Buddhism, the asokan persona, and the galactic polity: Rethinking Sri Lanka's constitutional present

Roshan De Silva Wijeyeratne (Lead / Corresponding author)

Research output: Contribution to journalArticlepeer-review

3 Citations (Scopus)

Abstract

Sri Lanka's civil war between the majority Sinhalese and the minority Tamil communities has now raged for nearly half a century. The Sri Lankan cum Sinhalese Buddhist state has since independence resisted all significant attempts by the Tamil political leadership at power sharing. Most constitutional lawyers and progressive Sri Lankan opinion (Sinhalese, Tamil, Muslim, Burgher, etc.) hold that short of a separate state, administrative power should be devolved in the form of a federal state, so as to give autonomy to the northeast of Sri Lanka, while the forces of Sinhalese Buddhist nationalism have sought to justify the centralized state by recourse to the history of Buddhism and the Sinhalese on the island. Such arguments have drawn on the ontological potential of the cosmic order of Sinhalese Buddhism, which is fundamentally hierarchical in intent. Here I argue that the diffused nature of this cosmic order provides the ontological grounding for a decentralized state structure that can accommodate ethnic difference in a non-hierarchical relation. Thus, the legacy of Sinhalese Buddhism can be rescued from the forces of Sinhalese Buddhist nationalism.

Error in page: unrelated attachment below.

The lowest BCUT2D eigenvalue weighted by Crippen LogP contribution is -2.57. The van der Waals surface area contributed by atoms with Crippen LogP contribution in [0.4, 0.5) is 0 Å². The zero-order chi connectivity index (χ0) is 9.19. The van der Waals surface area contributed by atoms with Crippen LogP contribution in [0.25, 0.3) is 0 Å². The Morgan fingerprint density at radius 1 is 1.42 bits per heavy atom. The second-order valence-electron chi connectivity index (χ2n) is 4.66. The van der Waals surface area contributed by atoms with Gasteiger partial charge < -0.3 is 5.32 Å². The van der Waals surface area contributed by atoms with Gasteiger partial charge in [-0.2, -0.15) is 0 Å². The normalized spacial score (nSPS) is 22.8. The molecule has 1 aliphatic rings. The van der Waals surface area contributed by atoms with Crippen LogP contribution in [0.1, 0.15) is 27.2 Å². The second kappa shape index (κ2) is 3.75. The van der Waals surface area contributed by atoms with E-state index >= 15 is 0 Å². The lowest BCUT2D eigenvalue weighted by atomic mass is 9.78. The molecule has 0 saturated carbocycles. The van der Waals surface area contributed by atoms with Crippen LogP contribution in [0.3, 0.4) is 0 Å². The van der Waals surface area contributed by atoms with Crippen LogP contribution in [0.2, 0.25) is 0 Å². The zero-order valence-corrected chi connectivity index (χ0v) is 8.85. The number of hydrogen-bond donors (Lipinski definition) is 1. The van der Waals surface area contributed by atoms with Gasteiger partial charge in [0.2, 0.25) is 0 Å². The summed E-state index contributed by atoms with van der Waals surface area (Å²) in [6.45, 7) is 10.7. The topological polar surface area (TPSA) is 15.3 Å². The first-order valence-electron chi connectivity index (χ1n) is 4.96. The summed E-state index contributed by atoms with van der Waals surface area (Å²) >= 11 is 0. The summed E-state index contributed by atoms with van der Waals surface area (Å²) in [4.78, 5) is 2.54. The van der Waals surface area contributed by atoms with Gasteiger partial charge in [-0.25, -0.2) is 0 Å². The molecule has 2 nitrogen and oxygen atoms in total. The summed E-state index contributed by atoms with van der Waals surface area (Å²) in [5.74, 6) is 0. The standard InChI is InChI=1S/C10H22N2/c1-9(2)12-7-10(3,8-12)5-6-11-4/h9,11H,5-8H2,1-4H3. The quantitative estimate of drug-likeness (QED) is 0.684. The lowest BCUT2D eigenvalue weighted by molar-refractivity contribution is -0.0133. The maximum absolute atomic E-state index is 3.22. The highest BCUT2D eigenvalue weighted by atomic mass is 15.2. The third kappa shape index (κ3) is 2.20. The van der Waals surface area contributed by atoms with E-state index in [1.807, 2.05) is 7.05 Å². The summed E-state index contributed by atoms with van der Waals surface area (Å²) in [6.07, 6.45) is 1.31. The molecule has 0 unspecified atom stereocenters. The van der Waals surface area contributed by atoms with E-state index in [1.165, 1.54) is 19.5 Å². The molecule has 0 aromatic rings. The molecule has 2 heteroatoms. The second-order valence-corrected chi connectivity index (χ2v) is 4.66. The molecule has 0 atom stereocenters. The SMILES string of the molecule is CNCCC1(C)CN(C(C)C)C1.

Original languageEnglish
Pages (from-to)156-178
Number of pages23
JournalSocial Analysis
Volume51
Issue number1
DOIs
Publication statusPublished - 1 Mar 2007

Keywords

  • Decentralization
  • Dhamma
  • Galactic polity
  • Kingship
  • Ontological grounding
  • Pillar edicts
  • Sangha
  • Unitary state

ASJC Scopus subject areas

  • Cultural Studies
  • Anthropology
  • Sociology and Political Science
  • General Arts and Humanities

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